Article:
I can’t ever remember being in Donabate. But then again, given what my memory is like, I’m open to correction. No doubt even more years might have passed had I not been struck by an urge to see the sea when I was in Ireland last weekend and happened across a kind soul who indulged me.
Walking the limestone cliffs between the beach at Donabate and the beach at Portrane was as close to scenic heaven as I’ve been since Oslo. About 12 miles north-east of Dublin, we couldn’t have been further removed from the sights and sounds of twenty-first century city living. A trinity of elements – crashing waves, a stiff breeze, and an autumn sun – composed a perfect picture.
We passed St Ita’s Hospital, which was once Portrane asylum and is now a home for those with intellectual disabilities or long-term mental illness. Until 1890, it was the largest public contract ever undertaken in Ireland … it’s massive. In its shadow sits a lone round tower. Curious as to its origins, I went searching…
Adjoining the Asylum is a modern round tower, erected on the summit of a rising ground by a former proprietor, Mrs Evans, as a memorial to her husband, whose bust is placed in the interior of the structure. This tower was formerly a very remarkable feature on the peninsula, being about 100 feet high, but is now much dwarfed by the proximity of the extensive buildings of the Asylum. The entrance door is situated, as in the ancient round towers, at such a height from the ground that it can be reached only by a ladder.
An interesting memorial, it certainly beats your average gravestone. Nice one, Mrs Evans.
Looking across at Lambay Island, I was struck, as I always am, by the force of the sea, particularly given the week that was in it and the number of maritime accidents that had been reported. There was a soulfulness about the place that made me wonder some more. Of course, it might well have been the contemplative mood that I was in, but indulge me in my flight of fancy.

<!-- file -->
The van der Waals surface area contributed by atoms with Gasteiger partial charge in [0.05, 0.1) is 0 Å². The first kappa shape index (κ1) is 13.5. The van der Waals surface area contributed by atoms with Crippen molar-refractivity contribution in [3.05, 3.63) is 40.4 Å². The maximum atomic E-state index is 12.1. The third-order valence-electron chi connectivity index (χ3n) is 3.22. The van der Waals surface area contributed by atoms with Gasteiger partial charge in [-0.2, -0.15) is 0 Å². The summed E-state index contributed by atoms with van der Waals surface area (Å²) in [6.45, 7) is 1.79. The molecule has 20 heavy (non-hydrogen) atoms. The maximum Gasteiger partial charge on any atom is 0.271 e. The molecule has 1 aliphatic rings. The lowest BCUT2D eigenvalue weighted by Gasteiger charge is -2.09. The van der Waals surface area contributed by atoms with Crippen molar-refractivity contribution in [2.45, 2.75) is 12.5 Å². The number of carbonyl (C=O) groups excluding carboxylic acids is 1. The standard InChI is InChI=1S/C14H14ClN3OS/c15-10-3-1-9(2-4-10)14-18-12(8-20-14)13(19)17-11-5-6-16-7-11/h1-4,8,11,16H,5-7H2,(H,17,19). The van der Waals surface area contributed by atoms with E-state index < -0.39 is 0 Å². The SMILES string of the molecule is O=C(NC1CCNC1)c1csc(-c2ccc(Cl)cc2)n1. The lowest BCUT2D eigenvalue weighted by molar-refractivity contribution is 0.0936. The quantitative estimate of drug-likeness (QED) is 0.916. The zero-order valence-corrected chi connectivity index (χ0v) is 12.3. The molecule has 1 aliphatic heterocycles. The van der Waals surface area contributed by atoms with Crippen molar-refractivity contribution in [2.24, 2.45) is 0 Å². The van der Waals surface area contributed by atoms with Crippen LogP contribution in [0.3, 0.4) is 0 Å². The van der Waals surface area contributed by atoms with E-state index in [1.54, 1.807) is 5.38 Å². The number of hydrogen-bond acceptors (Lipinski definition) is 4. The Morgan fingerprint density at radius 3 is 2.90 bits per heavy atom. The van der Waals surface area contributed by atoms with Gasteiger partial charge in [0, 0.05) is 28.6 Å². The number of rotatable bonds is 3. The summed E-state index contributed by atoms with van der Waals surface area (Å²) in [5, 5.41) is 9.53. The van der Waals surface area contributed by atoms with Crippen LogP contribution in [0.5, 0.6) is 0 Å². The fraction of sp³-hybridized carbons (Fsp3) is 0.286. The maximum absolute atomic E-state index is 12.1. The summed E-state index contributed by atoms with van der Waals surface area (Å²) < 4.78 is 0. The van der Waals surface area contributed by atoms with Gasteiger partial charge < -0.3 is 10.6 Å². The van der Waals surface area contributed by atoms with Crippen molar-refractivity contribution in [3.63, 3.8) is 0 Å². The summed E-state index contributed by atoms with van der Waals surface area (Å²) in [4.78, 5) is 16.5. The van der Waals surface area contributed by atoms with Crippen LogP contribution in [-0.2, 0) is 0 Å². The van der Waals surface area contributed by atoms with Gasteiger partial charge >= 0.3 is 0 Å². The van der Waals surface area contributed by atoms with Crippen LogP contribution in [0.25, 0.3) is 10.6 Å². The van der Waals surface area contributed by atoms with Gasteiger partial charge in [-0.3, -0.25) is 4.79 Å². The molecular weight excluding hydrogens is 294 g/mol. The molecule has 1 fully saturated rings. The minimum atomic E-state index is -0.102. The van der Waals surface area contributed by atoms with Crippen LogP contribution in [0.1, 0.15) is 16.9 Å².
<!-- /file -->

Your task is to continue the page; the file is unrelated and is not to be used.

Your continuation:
I did some more digging and discovered that back in 1854, on 19 January, the John Tayleur left Liverpool bound for Melbourne. Insufficiently manned with a crew that had only ten real seamen, the others being Chinese who for the most part didn’t speak enough English to understand the captain’s orders, the voyage was doomed from the start. Incapable of carrying out orders to shorten sail in the face of a storm, the crew’s incompetence saw the ship end up just off the Irish coast. The ship struck Lambay Island. Of the 579 on board, 297 drowned in the sea. Of the 250 women and children that had set sail, only three survived. The majority of the emigrants were Irish who had embarked in Liverpool full of hope and anticipation for a future some would never see.
Watching our shadows stretch before us, I was reminded of the transience of time and the impermanence of life as we know it. And again, I reminded myself that life is far too short to be wasted on regrets. As the sun began to set and its autumnal heat began to wane, we turned for home. Full of resolve to seize the day and replete with faith that all would be provided, tomorrow suddenly took on new meaning. The sea can do that to me.